National Retailers Association asks Industrial Commission to fix Parliament’s trading hours mess
The National Retail Association has turned to the Queensland Industrial Relations Commission to solve the uncertainty around Christmas shopping caused by the Parliament’s refusal to support sensible trading hours reform last month.
The NRA has lodged an application with the QIRC to allow major shopping centres around south-east Queensland to trade until midnight in the week before Christmas. NRA Chief Executive Officer Dominique Lamb said the measures had been implemented as a one-off last year, but were included as a permanent fixture in the laws stalled by political game-playing in the Parliament last month.
“Businesses and shoppers need certainty, which would have been delivered by the sensible reform legislation presented to the Parliament by the Palaszczuk Government,” Ms Lamb said.
“The proposed reforms were the result of an open consultation process, and then further negotiations designed to safeguard small retailers.
“Sadly, however, the LNP Opposition and crossbenchers decided they knew better than the review committee and the very experienced retailers who spent time and money putting together submissions to the review.”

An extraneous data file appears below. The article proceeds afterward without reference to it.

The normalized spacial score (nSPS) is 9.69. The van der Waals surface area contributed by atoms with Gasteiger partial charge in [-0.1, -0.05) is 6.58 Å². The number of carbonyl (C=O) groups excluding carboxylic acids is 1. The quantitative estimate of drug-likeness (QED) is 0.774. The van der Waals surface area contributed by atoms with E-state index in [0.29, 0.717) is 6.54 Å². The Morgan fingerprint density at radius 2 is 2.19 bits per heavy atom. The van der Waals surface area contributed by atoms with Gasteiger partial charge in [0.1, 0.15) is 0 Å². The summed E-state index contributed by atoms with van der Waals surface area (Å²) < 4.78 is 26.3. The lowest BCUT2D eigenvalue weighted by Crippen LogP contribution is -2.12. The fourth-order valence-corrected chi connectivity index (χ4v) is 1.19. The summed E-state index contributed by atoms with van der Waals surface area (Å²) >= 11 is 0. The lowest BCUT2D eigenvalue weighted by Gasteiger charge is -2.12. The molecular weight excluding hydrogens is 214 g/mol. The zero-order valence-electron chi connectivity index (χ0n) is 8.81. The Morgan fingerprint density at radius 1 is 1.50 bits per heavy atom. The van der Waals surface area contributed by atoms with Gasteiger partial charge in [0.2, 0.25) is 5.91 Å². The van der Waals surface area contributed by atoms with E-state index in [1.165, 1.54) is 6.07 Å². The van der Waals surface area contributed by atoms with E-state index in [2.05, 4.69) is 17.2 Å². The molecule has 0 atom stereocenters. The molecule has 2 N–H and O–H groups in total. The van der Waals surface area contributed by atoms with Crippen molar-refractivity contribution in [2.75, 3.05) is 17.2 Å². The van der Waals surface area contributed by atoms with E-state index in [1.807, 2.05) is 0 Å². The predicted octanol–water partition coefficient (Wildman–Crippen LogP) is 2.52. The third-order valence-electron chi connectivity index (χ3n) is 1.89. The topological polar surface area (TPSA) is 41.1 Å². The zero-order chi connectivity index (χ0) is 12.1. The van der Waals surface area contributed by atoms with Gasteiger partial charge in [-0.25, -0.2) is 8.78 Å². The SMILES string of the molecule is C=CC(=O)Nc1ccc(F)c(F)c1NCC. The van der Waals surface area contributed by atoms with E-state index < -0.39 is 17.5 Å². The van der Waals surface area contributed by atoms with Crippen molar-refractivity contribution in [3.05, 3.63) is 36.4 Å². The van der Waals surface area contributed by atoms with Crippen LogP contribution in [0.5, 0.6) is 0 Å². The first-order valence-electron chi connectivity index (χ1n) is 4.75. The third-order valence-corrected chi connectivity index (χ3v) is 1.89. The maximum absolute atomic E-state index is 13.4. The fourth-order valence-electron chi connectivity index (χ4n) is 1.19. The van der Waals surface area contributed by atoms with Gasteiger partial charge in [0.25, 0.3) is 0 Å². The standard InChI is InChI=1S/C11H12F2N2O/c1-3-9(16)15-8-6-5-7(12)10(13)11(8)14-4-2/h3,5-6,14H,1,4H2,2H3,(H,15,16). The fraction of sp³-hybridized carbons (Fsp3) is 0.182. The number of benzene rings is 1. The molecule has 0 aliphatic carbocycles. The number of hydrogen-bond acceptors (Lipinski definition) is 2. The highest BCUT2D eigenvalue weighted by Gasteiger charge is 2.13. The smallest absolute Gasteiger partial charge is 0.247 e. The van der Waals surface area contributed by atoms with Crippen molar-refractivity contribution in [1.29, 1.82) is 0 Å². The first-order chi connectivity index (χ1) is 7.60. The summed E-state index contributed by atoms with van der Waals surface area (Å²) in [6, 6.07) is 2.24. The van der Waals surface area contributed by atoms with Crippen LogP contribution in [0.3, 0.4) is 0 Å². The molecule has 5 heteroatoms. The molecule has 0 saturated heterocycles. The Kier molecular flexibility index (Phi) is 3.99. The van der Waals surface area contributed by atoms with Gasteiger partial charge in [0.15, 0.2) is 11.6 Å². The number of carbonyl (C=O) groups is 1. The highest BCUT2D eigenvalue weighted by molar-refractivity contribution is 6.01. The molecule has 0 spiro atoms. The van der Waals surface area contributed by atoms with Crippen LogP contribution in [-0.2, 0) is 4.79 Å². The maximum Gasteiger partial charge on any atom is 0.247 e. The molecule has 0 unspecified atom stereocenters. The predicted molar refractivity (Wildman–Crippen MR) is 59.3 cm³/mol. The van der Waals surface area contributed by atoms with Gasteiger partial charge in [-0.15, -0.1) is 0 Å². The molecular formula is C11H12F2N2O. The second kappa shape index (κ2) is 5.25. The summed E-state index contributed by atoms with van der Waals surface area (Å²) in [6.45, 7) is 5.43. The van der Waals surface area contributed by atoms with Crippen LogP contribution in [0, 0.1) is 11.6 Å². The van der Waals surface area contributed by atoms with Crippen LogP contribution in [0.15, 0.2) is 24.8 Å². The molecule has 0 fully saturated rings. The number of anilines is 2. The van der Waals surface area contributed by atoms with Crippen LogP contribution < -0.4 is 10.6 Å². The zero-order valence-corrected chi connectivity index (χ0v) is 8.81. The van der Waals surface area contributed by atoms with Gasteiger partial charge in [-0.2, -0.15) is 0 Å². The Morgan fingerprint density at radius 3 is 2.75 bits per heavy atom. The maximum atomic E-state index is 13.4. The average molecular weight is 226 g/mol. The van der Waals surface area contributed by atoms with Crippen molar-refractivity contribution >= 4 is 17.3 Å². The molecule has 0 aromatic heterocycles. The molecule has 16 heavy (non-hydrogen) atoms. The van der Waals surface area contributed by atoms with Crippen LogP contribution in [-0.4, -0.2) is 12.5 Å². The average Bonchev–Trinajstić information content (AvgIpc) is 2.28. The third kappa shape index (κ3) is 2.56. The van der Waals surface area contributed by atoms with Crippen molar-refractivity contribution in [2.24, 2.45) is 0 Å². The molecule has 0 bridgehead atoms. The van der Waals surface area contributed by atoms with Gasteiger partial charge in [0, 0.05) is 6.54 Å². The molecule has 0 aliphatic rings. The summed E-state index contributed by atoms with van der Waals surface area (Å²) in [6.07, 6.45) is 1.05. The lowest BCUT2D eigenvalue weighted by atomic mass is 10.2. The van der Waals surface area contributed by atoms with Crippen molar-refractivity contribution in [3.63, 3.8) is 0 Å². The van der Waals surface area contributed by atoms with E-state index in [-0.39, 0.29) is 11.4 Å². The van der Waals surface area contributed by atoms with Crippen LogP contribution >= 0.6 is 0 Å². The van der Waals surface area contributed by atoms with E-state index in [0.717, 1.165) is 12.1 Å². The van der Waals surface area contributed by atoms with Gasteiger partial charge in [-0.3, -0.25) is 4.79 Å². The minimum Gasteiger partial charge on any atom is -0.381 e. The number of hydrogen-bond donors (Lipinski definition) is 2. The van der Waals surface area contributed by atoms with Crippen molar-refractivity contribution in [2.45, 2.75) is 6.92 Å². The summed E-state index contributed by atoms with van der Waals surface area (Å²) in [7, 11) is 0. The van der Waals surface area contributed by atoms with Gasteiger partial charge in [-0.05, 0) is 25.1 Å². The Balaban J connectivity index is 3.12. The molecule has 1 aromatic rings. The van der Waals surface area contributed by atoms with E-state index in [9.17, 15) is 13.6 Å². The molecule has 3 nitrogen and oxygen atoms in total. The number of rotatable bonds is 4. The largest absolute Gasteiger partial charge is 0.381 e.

Ms Lamb said the NRA had been forced to act quickly to confirm the Christmas shopping hours, with the legislation now stuck in the Parliament.
“While Christmas may seem a long way off, the Parliament’s failure to pass the agreed reforms means we need to act now to ensure certainty for retailers and shoppers. The QIRC may take several months to deal with an application, so we now have no choice but to get moving.”
Ms Lamb said the NRA was examining a trading hours application to support the Commonwealth Games, which was now also under a cloud as a result of the Parliament’s failure to pass the reforms.
The NRA’s trading hours experts were also considering the possibility of a single large application, or multiple applications, to ask the QIRC to implement the findings of the Mickel Review.
“It’s disappointing that we are being forced down this path,” Ms Lamb said. “We had hoped that the sensible reforms proposed last month would have put an end to lengthy and expensive trading hours hearings in the Industrial Commission.
“However, with the Parliament refusing to help Queensland retailers remain competitive in the face of the fast-changing global environment, the NRA is prepared to step in. We will start with this Christmas application, and we will continue working until the Mickel reforms are in place.”
The National Retail Association is Australia’s largest and most representative retail industry association. It has been serving businesses in the retail and fast food sectors for close to 100 years.